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2 school workers killed in Minnehaha Academy explosion

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Minnehaha Academy Gas Explosion
Shattered windows surround a gaping hole left in the center of Minnehaha Academy's Upper School.
Matt Hintz for MPR News

Updated: 10:10 p.m. | Posted: 10:54 a.m.

Two Minnehaha Academy staff members are dead after a natural gas explosion and partial building collapse Wednesday morning at the school's upper campus in Minneapolis.

Late Wednesday afternoon, Minnehaha Academy identified one of the victims as receptionist Ruth Berg.

Ruth Berg
Ruth Berg, a 17-year employee of Minnehaha Academy in Minneapolis
Facebook

Then, around 8 p.m. Wednesday evening, a second body was pulled from the rubble, according to Minneapolis Fire Chief John Fruetel. 

Minnehaha Academy confirmed in a statement that the second victim was John Carlson, an 82-year-old custodian.

Contractors were doing work on the building at the time of the explosion, which investigators determined was caused by a gas explosion, according to Assistant Fire Chief Bryan Tyner.

A utility-boiler room was the apparent epicenter of the explosion. "Gas is dangerous," chief John Fruetel said. "You can see the destructive force."

Nine people were taken from the school to Hennepin County Medical Center, including three who were in critical condition and four in serious condition. Late Wednesday afternoon, HCMC said four patients remained: One, Bryan Duffey, was in critical condition, and three were listed as satisfactory. Five others had been discharged.

After the explosion, three people were rescued off the roof of one of the school buildings.

Explosion at Minnehaha Academy in Minneapolis
Neighbors embrace along 31st Street in Minneapolis, just outside of Minnehaha Academy's Upper Campus.
Evan Frost | MPR News

John Carlson, who was killed in the explosion, graduated from Minnehaha Academy in 1953. He went back to work there 14 years ago, his wife Barbara Carlson said.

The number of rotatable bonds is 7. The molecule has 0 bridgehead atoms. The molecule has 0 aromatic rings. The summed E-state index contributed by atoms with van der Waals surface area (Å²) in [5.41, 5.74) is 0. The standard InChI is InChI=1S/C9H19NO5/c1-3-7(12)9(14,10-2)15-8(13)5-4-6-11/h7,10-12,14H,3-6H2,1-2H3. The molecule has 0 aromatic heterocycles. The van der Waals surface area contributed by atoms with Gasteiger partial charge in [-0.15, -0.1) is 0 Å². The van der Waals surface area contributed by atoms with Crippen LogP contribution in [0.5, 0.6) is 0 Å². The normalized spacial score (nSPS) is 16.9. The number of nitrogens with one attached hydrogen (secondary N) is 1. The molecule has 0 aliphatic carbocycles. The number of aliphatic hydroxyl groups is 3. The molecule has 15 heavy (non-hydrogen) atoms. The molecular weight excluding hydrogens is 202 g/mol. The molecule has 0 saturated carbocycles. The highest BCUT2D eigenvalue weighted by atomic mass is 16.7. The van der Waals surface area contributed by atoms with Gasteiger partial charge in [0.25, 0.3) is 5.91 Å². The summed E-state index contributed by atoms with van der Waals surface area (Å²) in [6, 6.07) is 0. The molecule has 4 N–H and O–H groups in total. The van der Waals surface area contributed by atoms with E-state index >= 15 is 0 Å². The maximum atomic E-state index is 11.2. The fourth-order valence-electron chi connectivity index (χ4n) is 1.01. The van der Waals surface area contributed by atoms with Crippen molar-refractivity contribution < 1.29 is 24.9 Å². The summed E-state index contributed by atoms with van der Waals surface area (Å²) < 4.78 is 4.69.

The school said Carlson was "Minnehaha's biggest cheerleader and a long-time presence in the school." He sent his own children there and returned to work on staff after retiring from his first career.

Barbara said her husband wasn't scheduled to be at work until 3 p.m. on Wednesday, but he clocked in early because she had a doctor's appointment later in the day. 

Grace Kirkpatrick, a Minnehaha student and co-captain of the cross country team, said Carlson went out of his way to engage students.

"He would hand out Dilly Bars to students after school," she said. "He'd always want to start up a conversation with you. He was super-helpful and would go out of his way to make your life a little bit easier."

Minnehaha Academy said Ruth Berg, who was also killed, had worked at the school for 17 years.

"As our receptionist, she welcomed everyone with a smile and was always willing to go the extra mile to help our students, families, and staff," the school's statement read. "She will be greatly missed.

Kirkpatrick called Berg "the sweetest person at school."

She also said that the campus room, which might have been destroyed in the blast, is a gathering area where a lot of students eat lunch, do homework, and just hang around with their friends.

Minnehaha Academy Upper School
Minnehaha Academy Upper School
William Lager | MPR News

Minnehaha Academy is on summer break, but many students and staff were at the campus for basketball practice, soccer and cross country activities. The school said all its summer program students and staff were accounted for and safe.

"You can only imagine what that would've been like," if school had been in session during an explosion, chief Fruetel said. 

The pre-K through 12th grade Christian school has multiple buildings. In a post on its Facebook page, the school said the explosion only affected the "upper school," and staff inside the building reported hearing a loud noise and feeling the building shake. The academy's lower school was unaffected.

Officials hold news conference after explosion
Minneapolis Fire Department Chief John Fruetel speaks at a news conference Wednesday afternoon, several hours after the explosion.
Caroline Yang for MPR News

Joel Maart said he was in the school, talking to a colleague, when it exploded. Another co-worker ran by saying, "get out, get out, there's a gas leak!" 

"As soon as I started to take a step or two toward my door, then it just exploded," he said. "It felt like somebody pushed you down, like you got pushed down to the ground pretty good, and dust and stuff flying everywhere." 

In order for a gas leak to turn into an explosion, there needs to be a "perfect storm" of conditions, said Mark McDonald, president of NatGas Consulting. Blasts occur only in confined spaces where the air has gas concentrations of between five and 15 percent, he said. Then there needs to be an ignition source to spark the gas.

Investigators have yet to pinpoint what triggered Wednesday's blast.

Gov. Mark Dayton's office released a statement saying state officials were in close contact with local emergency responders and will provide help needed.

Operations at the scene ended before 10 p.m. Wednesday night, with investigations set to continue Thursday morning.

MPR News reporters Tim Nelson, Riham Feshir, Jon Collins, Peter Cox, Laura Yuen, Brandt Williams and Matt Sepic contributed to this report. Editing by Nancy Yang, Paul Tosto and Cody Nelson.